"I’ve always written short stories, I’ve always been interested in the form being dictated by the concept, rather than the other way round." Jon McGregor
Posts tagged "Picador"
Tim Murphy: Shouting out

Tim Murphy: Shouting out

Published last year in the US, and now here in the UK, if you haven’t already heard of Tim Murphy’s novel Christodora, let this be your tip-off. Not least because Paramount TV have bought the rights and they’ve hired Ira Sachs and Mauricio Zacharias – whose film collaborations Keep the Lights On (2012), Love is...
Nathan Hill: Unpuzzling it all

Nathan Hill: Unpuzzling it all

Nathan Hill’s debut novel The Nix is a hefty, engrossing, deeply funny family drama and a sweeping examination of American politics, protest and the shifting media landscape over the last fifty years. At its centre is Samuel Anderson, a blocked writer, bored teacher and online gamer, whose mother Faye walked out decades ago and re-enters...
On Silence

On Silence

How do you tell the story of Christian faith? The difficulty, the crisis, of believing? How do you describe the struggle? There have been many great twentieth-century novelists drawn to the subject – Graham Greene, of course, and François Mauriac, Georges Bernanos and, from his own very particular perspective, Shusaku Endo. When I use the...
Worth watching

Worth watching

Woody Allen’s Manhattan begins with a montage of iconic New York City locations. Park Avenue, the 59th Street Bridge, the Staten Island Ferry; captured in sleek-as-silver Panavision black and white, a procession of these marvels dazzles the eye, while in our ear Allen’s voice agonises over the opening lines of a novel he’s writing. “Chapter...
Squinting at DeLillo

Squinting at DeLillo

“I thought, Is this the world as it truly looks? Is this the reality we haven’t learned how to see?” Artis Martineau, Zero K Those who came of age in the nineties will no doubt remember the Magic Eye craze. Many will recall the fraught minutes spent studying these seemingly-abstract images, trying to ‘relax’ our...
Lisa Owens unravelled

Lisa Owens unravelled

“6pm on a Thursday, and while I may not have applied for any jobs, I have made myself eligible to win a Mini Cooper, two nights in Paris and seven in Miami, £500 of vouchers for a Scandinavian clothing brand, an enormous TV (which I plan to sell on), an espresso machine (which I’ll definitely...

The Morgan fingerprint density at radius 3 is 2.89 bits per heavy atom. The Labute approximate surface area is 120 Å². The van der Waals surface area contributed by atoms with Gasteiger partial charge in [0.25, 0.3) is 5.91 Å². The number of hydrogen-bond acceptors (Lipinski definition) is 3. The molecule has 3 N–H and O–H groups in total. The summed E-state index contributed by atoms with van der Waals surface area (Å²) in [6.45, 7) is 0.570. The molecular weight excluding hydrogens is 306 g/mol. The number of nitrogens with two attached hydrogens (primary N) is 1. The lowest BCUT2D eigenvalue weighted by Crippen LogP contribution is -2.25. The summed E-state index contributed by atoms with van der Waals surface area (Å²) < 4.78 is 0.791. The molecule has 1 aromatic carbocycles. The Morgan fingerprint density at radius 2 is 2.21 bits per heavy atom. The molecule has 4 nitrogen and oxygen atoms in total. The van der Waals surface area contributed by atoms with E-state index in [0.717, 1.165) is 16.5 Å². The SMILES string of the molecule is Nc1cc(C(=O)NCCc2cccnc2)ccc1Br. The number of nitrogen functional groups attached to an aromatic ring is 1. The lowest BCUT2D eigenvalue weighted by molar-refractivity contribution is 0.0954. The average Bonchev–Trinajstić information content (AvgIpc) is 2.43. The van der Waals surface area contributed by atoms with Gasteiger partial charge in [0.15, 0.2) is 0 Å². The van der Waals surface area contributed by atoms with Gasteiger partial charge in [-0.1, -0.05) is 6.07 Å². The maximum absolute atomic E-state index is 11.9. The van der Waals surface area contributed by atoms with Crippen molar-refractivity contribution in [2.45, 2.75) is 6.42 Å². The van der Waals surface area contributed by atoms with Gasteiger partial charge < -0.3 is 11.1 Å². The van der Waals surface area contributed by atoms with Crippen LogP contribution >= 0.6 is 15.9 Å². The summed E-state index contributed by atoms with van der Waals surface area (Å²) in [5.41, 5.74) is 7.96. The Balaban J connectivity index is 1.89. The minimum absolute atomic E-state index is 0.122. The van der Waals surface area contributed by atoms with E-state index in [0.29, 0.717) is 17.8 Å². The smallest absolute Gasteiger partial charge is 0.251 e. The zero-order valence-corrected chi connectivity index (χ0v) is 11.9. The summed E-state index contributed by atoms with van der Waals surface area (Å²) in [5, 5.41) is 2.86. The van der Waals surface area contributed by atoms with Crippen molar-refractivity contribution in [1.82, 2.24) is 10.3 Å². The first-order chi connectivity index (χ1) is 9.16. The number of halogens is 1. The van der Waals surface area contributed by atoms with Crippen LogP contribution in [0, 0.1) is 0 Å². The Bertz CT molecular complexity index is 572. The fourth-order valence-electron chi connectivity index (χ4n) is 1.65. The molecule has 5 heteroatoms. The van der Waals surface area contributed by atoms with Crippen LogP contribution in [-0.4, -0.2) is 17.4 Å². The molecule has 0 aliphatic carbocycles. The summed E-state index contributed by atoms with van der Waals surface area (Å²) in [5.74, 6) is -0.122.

Garth Greenwell: Cruise control

Garth Greenwell: Cruise control

Writing in The Atlantic last year, Garth Greenwell hailed Hanya Yanagihara’s Man Booker shortlisted A Little Life as the great gay novel we’ve been waiting for. Regular Bookanista readers might recall my own obsession with Yanagihara’s novel last year. Like Greenwell I found radical potential in the models of adult life it portrayed. Nearly a...
An open Wellcome

An open Wellcome

The 2016 Wellcome Book Prize shortlist will be tricky to winnow down as the judges, led by Joan Bakewell, expressed their deep enthusiasm and passion for all six titles. “The shortlist reflects what has moved and inspired us most about books that deal with intimate and often complex matters of the human body and human...
Hanya Yanagihara: Among friends

Hanya Yanagihara: Among friends

Only a day or two after I meet with Hanya Yanagihara to interview her about her Man Booker shortlisted novel A Little Life, the best new book I’ve read this year, I go to the cinema to see Crystal Moselle’s documentary The Wolfpack. The film tells the story of the six Angulo brothers who, despite...
The body speaks

The body speaks

The girl on the TV screen is smiling, nervously. She’s talking about all the things she used to do: art class, cheerleading. “I was always so active,” she says. And then you see something’s wrong, her words halting, her head jerking. “Everyone was always so happy to be around me.” A pause, her eyes troubled....